It’s National Tree Week (November 25 – December 3).

This year marks the 50th anniversary of the ‘Plant a Tree in 73’ campaign – from which The Tree Council was born.

To pay tribute to those foundations, and echo the well-loved slogan half a century later, The Tree Council wants as many people as possible to have the opportunity to
‘Grow a Tree in 23’ so visit their website to find out more at

The crucial change in the wording – ‘grow’ instead of ‘plant’ – reflects the continued care trees need after planting to ensure they thrive, to become the carbon-guzzling, wildlife supporting, wellbeing enhancing, mature specimens that deliver so many benefits in our urban and rural environments.

And here at the Trust, we are fully supportive of growing the ‘right tree for the right place’ through the various tree-related activities we deliver via projects such as Woodlands for Water.

So far this year, we have been busy with England Woodland Creation Offer (EWCO) projects and larger plans via the Woodland Creation Planning Grant. Many of these are riparian schemes and will have significant benefits to catchments including the Tamar, Exe, Taw and Torridge.

There is growing interest among farmers and landowners. This planting season (2023/2024), three EWCO schemes will be delivered, with approx. 7,600 trees / shrubs to be planted over at total area of 4.5ha. In the next planting season (2024/2025), we are estimating for 50+ha, so a ten-fold increase!

The team has also promoted our tree-related activities at various conferences and events this year, including the Agroforestry Show. 

Favourite trees

Below, a few of the team share their favourite trees and why. Let us know in the comments what yours are.

Favourite tree: Willow

Why: “They like being near water! They are resilient, regrowing when cut back and symbolise renewal. They have healing properties, can be used for building, baskets, cricket bats, rope and more. Plus, willow spiling is a traditional way to stabilise a riverbank. And they look lovely too.”


Communications Manager

Favourite tree: Hawthorn (Jenny’s fab photo above shows off this delightful tree).

Why: “I love hawthorn! Especially the windswept and gnarled hawthorn on Dartmoor which have been shaped by the wind as they grow. They are small but mighty, and provide food and shelter for birds and small mammals. They have beautiful blossom in the spring and festive berries in the winter.”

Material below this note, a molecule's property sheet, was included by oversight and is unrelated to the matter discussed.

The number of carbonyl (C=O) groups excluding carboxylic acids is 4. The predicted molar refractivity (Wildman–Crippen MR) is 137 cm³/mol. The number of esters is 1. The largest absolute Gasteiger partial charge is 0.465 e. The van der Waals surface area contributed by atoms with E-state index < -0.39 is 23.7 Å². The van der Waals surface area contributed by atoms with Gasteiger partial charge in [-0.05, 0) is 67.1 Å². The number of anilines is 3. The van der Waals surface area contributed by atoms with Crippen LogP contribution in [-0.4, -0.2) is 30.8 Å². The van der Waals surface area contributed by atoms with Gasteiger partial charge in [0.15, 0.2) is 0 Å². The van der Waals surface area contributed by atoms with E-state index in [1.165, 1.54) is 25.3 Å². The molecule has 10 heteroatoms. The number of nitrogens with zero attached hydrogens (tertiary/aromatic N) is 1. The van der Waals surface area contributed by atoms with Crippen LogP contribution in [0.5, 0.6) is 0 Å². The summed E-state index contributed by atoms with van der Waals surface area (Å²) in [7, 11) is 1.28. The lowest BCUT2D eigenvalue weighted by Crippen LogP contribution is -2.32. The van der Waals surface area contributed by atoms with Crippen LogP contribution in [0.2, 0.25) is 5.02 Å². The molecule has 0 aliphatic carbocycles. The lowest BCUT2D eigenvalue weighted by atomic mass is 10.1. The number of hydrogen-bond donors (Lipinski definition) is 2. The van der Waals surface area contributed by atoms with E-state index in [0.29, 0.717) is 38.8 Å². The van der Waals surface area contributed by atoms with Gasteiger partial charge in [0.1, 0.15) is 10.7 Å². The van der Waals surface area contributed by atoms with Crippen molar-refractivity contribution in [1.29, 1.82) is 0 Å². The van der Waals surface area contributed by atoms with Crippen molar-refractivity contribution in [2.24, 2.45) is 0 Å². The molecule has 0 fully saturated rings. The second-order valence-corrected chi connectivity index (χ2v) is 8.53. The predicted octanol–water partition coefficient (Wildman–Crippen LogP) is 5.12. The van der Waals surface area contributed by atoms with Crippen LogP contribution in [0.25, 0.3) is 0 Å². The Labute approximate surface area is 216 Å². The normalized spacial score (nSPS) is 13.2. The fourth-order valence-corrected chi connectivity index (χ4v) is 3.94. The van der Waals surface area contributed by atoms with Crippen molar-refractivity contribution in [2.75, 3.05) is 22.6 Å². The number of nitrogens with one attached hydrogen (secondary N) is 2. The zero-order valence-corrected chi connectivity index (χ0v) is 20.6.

Evidence & Engagement Officer

Favourite tree: Rowan/ Mountain Ash

Why: “It looks beautiful all-year round, but especially with its orange-red berries that stand out during the darker winter months. It’s also steeped in folklore which I find really interesting. There is a lot that can be learned from nature, history and local legends.”


Comms & Marketing Officer

Favourite tree: Too many to choose from…

Why: “to have one as a favourite. But certainly one of the most notable trees I have cared for is the Sycamore in the car park at Saltram House in Plymouth.
large acer in plymouth car parkThis Acer pseudoplanatus is a multi stemmed Acer that was likely part of a historic hedgerow and may have fallen and phoenixed or been intentionally layered to create a stock proof field boundary giving it a distinctive and notable form.

Now it sits in the middle of a busy car park and while a great play feature for children and shade for picnickers it still offers much to nature as a roost for birds, bats and home to various fungi and invertebrates.


Senior Project Manager

Favourite tree: Sweet Chestnut (Castenea sativa)

Why: “When grown as a mature parkland tree, the bark ridges swirl around the trunk in a lovely spiral, and the crown spreads right out in a sheltering dome. The nuts taste amazing roasted in the autumn, although extracting them from their shells needs gloves!  They can also be coppiced for durable building and fencing materials. They grow very well in the south west and contribute to the resilience of our woodland communities.”


Natural Capital Advisor

Favourite tree: Sessile oak.

Why: “For me the greatest tree in the UK has to be the sessile oak. These trees out live humans, witness historic changes through the centuries whilst their structure evolves from fragile acorn sapling to magnificent specimen enriching the landscape. As if that wasn’t enough, every year they support the short and longer lives of over 2,300 other wildlife species.”


Senior Farm Advisor

Favourite tree: Hawthorn.